Girls Who Love Math and Science Just Got $25 Million Worth of Good News

The MasterCard Foundation announced a major investment that aims to support young African women interested in STEM-related careers.

(Photo: Courtesy

Jun 4, 2015· 2 MIN READ
Esha Chhabra is a journalist who covers social enterprise, technology for social impact, and development.

Growing up, Armanda Kouassi’s math and science grades were so high that it seemed a natural fit for her to pursue the science, technology, engineering, or mathematics route. But none of her female classmates was headed down that path.

“Science and technology was branded as a boy’s thing,” the 23-year-old native of Côte d’Ivoire says. “None of my teachers would tell me that I have the potential to do further studies.”

Even though Kouassi stuck to her passion and navigated her own career path throughout the years, she found few relatable role models along the way. “I had more information, and yes, there were more people to look up to,” she says. “But none of them were African.”

The MasterCard Foundation and the African Institute for Mathematical Sciences are ready to change this, thanks to a $25 million partnership announced today at the World Economic Forum in South Africa. The money will be used for a number of initiatives, including scholarships for 500 students to attend one of seven AIMS centers across the continent and a math teacher training program that will reach 3,000 instructors. While scholarships will be awarded to both boys and girls, one of the core goals will be to encourage more young women to enter STEM-related fields.

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Armanda Kouassi. (Photo: Courtesy Armanda Kouassi)

According to UNESCO, female enrollment in college-level math and science in Africa is less than 25 percent. Out of 10 universities and colleges in Kenya, for instance, 41 percent of all students are female, but only 17 percent are majoring in math and sciences. While the tech industry in the U.S. also struggles with a notorious gender gap, American women in comparison receive 50 percent of the science and engineering bachelor’s degrees handed out each year (most of these degrees are in the biological sciences).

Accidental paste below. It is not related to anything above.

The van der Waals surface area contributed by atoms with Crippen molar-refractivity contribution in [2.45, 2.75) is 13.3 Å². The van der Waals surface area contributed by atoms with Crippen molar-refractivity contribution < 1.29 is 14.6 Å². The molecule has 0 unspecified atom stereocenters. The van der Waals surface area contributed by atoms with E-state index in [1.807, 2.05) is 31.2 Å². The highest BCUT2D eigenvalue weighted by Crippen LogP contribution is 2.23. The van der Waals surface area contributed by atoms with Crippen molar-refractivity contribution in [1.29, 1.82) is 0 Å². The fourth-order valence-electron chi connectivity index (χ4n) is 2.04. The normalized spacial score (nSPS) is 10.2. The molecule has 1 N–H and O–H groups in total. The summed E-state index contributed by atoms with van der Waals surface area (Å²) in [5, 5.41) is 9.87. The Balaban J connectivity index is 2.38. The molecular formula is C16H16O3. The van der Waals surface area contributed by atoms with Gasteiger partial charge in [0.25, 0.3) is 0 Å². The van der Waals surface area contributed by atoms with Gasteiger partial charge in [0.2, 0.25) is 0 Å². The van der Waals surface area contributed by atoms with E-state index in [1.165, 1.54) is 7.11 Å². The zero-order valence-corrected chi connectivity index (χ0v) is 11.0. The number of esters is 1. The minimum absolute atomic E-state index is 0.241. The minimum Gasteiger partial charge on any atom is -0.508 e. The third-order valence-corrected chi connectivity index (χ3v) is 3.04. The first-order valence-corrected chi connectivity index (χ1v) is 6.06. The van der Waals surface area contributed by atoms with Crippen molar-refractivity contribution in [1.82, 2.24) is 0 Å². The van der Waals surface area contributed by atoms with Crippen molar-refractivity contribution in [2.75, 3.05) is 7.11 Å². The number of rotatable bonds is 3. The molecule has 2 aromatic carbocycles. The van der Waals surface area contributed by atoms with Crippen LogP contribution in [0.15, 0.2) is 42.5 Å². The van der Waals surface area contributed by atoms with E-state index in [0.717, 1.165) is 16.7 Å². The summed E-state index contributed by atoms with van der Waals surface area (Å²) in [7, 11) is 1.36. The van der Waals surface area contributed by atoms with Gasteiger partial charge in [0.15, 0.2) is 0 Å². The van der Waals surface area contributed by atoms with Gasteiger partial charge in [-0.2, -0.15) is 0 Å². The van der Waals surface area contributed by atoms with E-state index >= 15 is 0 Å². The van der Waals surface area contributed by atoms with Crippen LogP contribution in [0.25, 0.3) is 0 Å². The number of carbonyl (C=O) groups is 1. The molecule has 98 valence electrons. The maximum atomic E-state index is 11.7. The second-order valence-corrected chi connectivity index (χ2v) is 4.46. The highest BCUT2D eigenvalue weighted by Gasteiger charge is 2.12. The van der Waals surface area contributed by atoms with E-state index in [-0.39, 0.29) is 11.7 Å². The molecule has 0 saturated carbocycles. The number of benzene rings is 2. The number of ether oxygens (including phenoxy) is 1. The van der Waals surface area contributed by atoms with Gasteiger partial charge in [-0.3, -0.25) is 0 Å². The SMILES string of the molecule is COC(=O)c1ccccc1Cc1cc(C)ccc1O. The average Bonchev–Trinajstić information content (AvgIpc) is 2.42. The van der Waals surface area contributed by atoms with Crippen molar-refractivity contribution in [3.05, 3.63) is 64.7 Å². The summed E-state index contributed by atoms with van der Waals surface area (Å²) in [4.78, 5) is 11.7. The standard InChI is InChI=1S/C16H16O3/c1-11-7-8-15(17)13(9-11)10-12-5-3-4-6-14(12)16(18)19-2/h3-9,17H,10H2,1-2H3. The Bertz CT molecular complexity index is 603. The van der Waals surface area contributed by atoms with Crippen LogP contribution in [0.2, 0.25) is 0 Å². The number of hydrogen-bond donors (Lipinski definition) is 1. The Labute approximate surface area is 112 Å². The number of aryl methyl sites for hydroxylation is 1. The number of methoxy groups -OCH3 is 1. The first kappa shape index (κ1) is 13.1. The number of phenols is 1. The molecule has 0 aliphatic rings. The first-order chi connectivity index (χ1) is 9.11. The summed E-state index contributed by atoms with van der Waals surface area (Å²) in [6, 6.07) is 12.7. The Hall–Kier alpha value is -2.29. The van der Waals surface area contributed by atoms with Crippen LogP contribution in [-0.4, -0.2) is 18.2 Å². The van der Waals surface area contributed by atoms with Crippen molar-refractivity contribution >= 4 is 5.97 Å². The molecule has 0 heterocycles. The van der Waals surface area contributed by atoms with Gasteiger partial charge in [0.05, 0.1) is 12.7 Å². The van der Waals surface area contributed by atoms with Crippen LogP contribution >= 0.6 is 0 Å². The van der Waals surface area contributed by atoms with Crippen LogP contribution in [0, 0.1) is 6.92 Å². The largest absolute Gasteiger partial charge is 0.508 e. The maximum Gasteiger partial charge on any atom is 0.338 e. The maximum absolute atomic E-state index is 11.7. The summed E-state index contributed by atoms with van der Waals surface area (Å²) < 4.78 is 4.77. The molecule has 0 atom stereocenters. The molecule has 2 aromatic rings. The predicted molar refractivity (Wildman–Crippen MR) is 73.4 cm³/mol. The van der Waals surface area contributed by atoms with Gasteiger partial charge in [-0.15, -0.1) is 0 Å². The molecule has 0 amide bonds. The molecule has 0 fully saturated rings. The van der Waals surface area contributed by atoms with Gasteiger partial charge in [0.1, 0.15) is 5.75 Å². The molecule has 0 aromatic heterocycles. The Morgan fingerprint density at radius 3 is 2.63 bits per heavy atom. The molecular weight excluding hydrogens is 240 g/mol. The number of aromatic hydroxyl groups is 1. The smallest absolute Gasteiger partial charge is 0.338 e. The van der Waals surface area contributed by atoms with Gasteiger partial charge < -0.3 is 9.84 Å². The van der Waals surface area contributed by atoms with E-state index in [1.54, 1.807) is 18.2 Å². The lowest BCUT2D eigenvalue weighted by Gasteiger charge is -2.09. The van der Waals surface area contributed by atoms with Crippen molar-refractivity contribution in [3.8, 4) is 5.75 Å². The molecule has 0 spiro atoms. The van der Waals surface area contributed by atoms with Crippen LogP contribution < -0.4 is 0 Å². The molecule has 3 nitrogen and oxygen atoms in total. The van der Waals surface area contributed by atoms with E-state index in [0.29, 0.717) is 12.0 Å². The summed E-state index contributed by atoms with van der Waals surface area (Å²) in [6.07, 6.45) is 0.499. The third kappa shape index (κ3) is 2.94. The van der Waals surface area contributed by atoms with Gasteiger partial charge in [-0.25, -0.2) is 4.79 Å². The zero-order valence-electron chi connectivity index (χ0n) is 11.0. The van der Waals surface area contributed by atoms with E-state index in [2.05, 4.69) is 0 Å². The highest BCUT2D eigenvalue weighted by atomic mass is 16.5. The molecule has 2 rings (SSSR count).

The MasterCard Foundation has been funding students from Africa to study STEM subjects at universities around the globe for the past three years, but this new partnership marks a significant increase in the number of students it hopes to reach. The move also aims to broaden African students’ opportunities to study within Africa.

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Kouassi eventually became one of those early scholarship recipients. A graduate of Arts & Métiers ParisTech in Paris, she completed her master’s degree in industrial engineering and operations research last year at the University of California, Berkeley, on a full scholarship provided by the foundation. In July, she’ll be starting an internship at IBM in Nairobi, Kenya, an opportunity she hopes will turn into a full-time job. “That would be the dream,” she says.

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But Kouassi hasn’t forgotten how difficult it was to get to where she is—and the path was a lonely one, she says. In an effort to address the gender gap for other girls, three years ago she launched FillenScience, an online organization that connects young African women interested in math and science with role models they can relate to; many attended the girls’ high schools or are from their home countries.

“I started thinking that the lack of role models and encouragement could have deterred me from my dreams, Kouassi says. “I wanted to give those other girls what I didn’t have.

FillenScience has 40 mentors who each advise four or five young women, several of whom have gone on to receive college scholarships for STEM-related degrees. For now, most mentors come from French-speaking countries such as Mauritania and Côte d’Ivoire, but Kouassi plans to expand the network to include more countries and take on a larger number of mentees. Her near-term goals include revamping the website and reaching out to more high schools across the continent. The MasterCard Foundation has also helped Kouassi find more mentors, tapping into its network of African students at schools around the world.

Although Kouassi studied in the U.S., she doesn't plan to stay there. “It’s always been very clear in my mind to go back and do something for other girls, she says.

Correction June, 5, 2015
An earlier version of this article misstated the school Kouassi attended. She is a graduate of Arts et Métiers ParisTech.